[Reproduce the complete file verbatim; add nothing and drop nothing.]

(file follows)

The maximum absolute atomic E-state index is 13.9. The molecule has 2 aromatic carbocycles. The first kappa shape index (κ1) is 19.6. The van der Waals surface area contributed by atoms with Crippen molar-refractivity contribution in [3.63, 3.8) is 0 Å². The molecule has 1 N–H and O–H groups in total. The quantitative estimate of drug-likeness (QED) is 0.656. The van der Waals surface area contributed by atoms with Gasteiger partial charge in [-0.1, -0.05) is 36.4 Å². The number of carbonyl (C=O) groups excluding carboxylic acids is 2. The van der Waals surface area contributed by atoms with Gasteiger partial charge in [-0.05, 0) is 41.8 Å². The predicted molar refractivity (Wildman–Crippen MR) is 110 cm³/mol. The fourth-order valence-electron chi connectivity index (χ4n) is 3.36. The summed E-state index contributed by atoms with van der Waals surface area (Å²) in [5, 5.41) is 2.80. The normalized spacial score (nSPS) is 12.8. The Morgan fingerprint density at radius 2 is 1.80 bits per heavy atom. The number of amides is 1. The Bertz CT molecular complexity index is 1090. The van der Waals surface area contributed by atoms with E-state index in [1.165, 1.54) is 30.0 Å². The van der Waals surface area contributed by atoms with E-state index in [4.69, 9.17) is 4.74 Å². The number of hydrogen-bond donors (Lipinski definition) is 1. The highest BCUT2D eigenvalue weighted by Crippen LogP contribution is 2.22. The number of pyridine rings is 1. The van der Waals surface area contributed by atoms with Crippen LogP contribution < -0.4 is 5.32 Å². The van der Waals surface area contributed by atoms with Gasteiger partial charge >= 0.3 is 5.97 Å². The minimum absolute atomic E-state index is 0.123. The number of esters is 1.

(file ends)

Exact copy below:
The maximum absolute atomic E-state index is 13.9. The molecule has 2 aromatic carbocycles. The first kappa shape index (κ1) is 19.6. The van der Waals surface area contributed by atoms with Crippen molar-refractivity contribution in [3.63, 3.8) is 0 Å². The molecule has 1 N–H and O–H groups in total. The quantitative estimate of drug-likeness (QED) is 0.656. The van der Waals surface area contributed by atoms with Gasteiger partial charge in [-0.1, -0.05) is 36.4 Å². The number of carbonyl (C=O) groups excluding carboxylic acids is 2. The van der Waals surface area contributed by atoms with Gasteiger partial charge in [-0.05, 0) is 41.8 Å². The predicted molar refractivity (Wildman–Crippen MR) is 110 cm³/mol. The fourth-order valence-electron chi connectivity index (χ4n) is 3.36. The summed E-state index contributed by atoms with van der Waals surface area (Å²) in [5, 5.41) is 2.80. The normalized spacial score (nSPS) is 12.8. The Morgan fingerprint density at radius 2 is 1.80 bits per heavy atom. The number of amides is 1. The Bertz CT molecular complexity index is 1090. The van der Waals surface area contributed by atoms with E-state index in [1.165, 1.54) is 30.0 Å². The van der Waals surface area contributed by atoms with E-state index in [4.69, 9.17) is 4.74 Å². The number of hydrogen-bond donors (Lipinski definition) is 1. The highest BCUT2D eigenvalue weighted by Crippen LogP contribution is 2.22. The number of pyridine rings is 1. The van der Waals surface area contributed by atoms with Crippen LogP contribution < -0.4 is 5.32 Å². The van der Waals surface area contributed by atoms with Gasteiger partial charge >= 0.3 is 5.97 Å². The minimum absolute atomic E-state index is 0.123. The number of esters is 1.